For the last year the DMC has been building an offsite facility, known as the Auxiliary Data Center (ADC), with the following primary goals:
- Host a fail-over facility for data and software managed by the DMC geographically distant from Seattle and autonomously operated (no on-site staff)
- Provide uninterrupted access to data, and continue to collect real-time data in the event of catastrophic failure of the Seattle infrastructure
- Increase the capacity for data access, leveraging future load balancing capability
- Provide rapid access to data into a High Performance Computing (HPC) facility
The ADC is physically located at the Livermore Valley Open Campus (LVOC, San Francisco Bay area) in collaboration with Lawrence Livermore National Laboratory (LLNL). In addition to being geographically distant from the DMC in Seattle, this site offers excellent network connectivity, which is critical for the DMC to keep data holdings synchronized between remote sites while continuing to offer data access. Because this site is operated autonomously, where no staff are present, it will not be as robust as the DMC, but it will provide the essential functions of data assimilation and distribution that are primary operational goals.
Additionally, LLNL is host to High Performance Computing (HPC) infrastructure. Researchers using those resources will be able to access DMC data holdings “locally” instead of from Seattle. In this collaborative pilot project we aim to streamline data flow from DMC resources to forms appropriate for advanced processing in an HPC environment.
At this point, the core systems are running at the ADC, and all data and metadata holdings are synchronized. Most of the data and information systems at each center operate independently, we will continue to reduce the remaining dependencies. The long term goal, when the centers are sufficiently independent of each other, is to be able to operate with only a single data center running at any given time. Over time, it’s believed that more nodes at other sites could be operated as autonomously as this one. Not only would this mitigate down time in the case of catastrophic failure of one of the centers, but will also allow us to perform center-wide maintenance without interruption of services.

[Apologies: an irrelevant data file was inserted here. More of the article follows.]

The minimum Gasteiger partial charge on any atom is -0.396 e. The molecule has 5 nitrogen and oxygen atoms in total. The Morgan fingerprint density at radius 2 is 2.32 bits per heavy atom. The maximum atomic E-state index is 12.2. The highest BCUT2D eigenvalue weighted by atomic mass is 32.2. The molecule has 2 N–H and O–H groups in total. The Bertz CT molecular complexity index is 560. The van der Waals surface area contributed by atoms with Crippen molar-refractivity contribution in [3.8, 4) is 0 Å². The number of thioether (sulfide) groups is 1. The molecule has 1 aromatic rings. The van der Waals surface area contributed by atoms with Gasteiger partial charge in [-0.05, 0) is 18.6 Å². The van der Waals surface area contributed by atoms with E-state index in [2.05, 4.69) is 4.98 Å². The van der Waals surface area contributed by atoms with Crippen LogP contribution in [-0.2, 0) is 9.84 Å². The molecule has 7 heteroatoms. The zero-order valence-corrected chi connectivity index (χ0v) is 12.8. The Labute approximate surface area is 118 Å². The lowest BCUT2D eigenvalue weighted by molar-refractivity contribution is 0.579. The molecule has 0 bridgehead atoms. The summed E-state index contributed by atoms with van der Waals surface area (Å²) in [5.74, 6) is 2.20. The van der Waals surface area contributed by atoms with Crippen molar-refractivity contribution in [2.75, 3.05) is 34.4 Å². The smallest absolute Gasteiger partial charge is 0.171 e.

Beyond providing added capacity, by using the ADC as an operational extension of the DMC we ensure that it is in a constant state of readiness.
Web services at the ADC
As one of the first steps in making the ADC an independent data center, we have replicated our web service architecture, effectively creating a copy of the services that are hosted at http://service.iris.edu. As with the installation in Seattle, the systems are fully redundant and have similar capacity for handling requests.
What does this mean for DMC data users?
Except for very special scenarios, most data users will not directly interact with services and resources at the ADC. Instead, we will develop systems and practices where these additional resources are used transparently by users. For example, data access performed by the DMC (for data product generation, quality assessment, BREQ_FAST request processing, etc.) can be load-shared between the centers without any knowledge by users.
We are also investigating how to globally load-balance web service requests between the centers in a manner transparent to users. The intention is that requests sent to a single web interface can be seamlessly fulfilled by either data center.
Ultimately, the ADC enhances our data security and adds capacity to collect data and service requests.
“Breathtaking. I shall call him… Mini-Me”